Figure 2

Lagrange and Rigault classification
Lagrange and Rigault [11] described this classification in 1962 and since then it has become the most widely used classification system in France and other French speaking countries (Fig 3). It has divided extension type supracondylar humerus fractures into 5 types- Type I- undisplaced fractures involving primarily the anterior cortex of the humerus. Type II are fractures which involve both the cortices but with little or no displacement. Type III fractures are displaced fractures but in which there is some contact between the proximal and distal fragments. Type IV fractures are severely displaced with no contact between the proximal and distal fragments. The last type, type V fractures are basically meta-diaphyseal fractures (high supracondylar fractures) which are quite unstable. Since the Lagrange and Rigault system is used in only a few countries, there have been very scanty literature about the reliability and reproducibility of this system. De Gheldere et al in 2010 [12], discussed about the reproducibility of the classification and found good inter- and intra-observer reliability, though in the similar range of the Gartland classification. So what is the need for these two classifications and what is the difference between the two? Most clinicians feel that type I Gartland is the same as Legrange I and type III Gartland is the same as type IV Legrange. The types II and III of Legrange classification are similar to type II of the Gartland in some cases and type I and type III in some cases and that has in fact added to the confusion in classifying and treating these injuries.

Figure 3

AO displacement based validated classification
Looking at the shortcomings of the two main classification systems, the AO group put forth a classification system in continuity with the AO paediatric long bone fracture classfication which was being developed (Fig 4). They planned to design a simple but clinically relevant system which is standardised , validated and reproducible. Lutz et al [13] with a group of six experienced paediatric orthopaedic surgeons at five different centres validated this method and put forth their findings in their article in 2011. According to Lutz et al, they got good to very good diagnostic accuracies as well as reliability with this classification. The feature of this classification was that there was some importance given to the AP view also as against the Gartland classification where most of the stress was on the lateral view. The classification is as follows:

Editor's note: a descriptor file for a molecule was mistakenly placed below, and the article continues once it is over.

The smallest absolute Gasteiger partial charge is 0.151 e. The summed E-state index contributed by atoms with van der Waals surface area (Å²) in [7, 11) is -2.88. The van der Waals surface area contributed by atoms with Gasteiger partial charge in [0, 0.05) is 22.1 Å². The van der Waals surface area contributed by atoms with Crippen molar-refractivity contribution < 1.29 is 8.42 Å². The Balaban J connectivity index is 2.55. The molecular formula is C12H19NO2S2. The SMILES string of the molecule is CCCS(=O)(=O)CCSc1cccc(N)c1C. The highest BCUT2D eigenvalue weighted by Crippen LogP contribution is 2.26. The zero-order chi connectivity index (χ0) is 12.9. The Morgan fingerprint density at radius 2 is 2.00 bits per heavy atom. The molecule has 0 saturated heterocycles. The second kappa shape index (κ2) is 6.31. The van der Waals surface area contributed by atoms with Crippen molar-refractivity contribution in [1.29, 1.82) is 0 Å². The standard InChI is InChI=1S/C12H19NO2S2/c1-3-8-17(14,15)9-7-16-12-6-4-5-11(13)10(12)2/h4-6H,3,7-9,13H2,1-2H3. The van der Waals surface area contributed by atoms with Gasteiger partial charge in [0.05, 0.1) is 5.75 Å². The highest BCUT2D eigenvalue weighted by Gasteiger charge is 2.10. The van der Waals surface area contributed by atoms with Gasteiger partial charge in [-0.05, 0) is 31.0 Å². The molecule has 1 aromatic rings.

Grade I: Incomplete fractures: Here the Rogers (anterior humeral line) Line was intersecting the capitellum and there is not more than 2 mm of varus valgus angulation on the AP view.
Grade II: Incomplete fracture but with angulation: This corresponds to the type II injury of the Gartland’s classification but with more elaboration. Here the Rogers line fall anterior to the capitellum. The size of the capitellum is defined by drawing a circle with the diameter equal to the shaft of the humerus and placing that circle over the capitellum. There is also more than 2 mm of varus-valgus angulation on the AP view.
Grade III: Complete fractures: There is no bony continuity but still some contact between the fracture fractures irrespective of the type of displacement.
Grade IV: Complete fractures: There is no bony continuity and absolutely no contact between the fractured fragments. There is significant bony shortening and overlapping of fragments.
This classification system was extensively evaluated by a group of experienced paediatric orthopaedic surgeons and found to have excellent inter- and intra-observer reliability. The addition of grade III also seems to have precluded one of the main concerns about the Wilkins-Gartland classification, which was that there are some fractures which are more displaced than grade II fractures but less displaced than grade III fractures.The AO classification definitely goes a long way in making a standardized reliable and relatively easy to use system for supracondylar humerus fractures. However it still has some shortcomings. The most important is probably those fractures which are grossly rotated, which appear less displaced than conventional type IV (according to AO classification) and as such are classified as type III in the AO classification. These fractures are sometimes even more difficult to reduce than severely displaced type IV fractures. Hence to classify them as lower than type IV fractures may be fallacious. The other issue is that there are some characteristics about each fracture pattern which are much more important than just simple types or grades of fractures in deciding the prognosis of that particular pattern. Characteristics like coronal and sagittal plane angulation, obliquity of the fracture and level of the fracture are very important and as such have been proved to have a definite impact on the eventual healing of the fracture. With such a view in mind, an excellent classification has been put forth by Bahk et al [3] which elucidates these points.

Figure 4 final

The “pattern-based” classification: (Bahk et al)[3]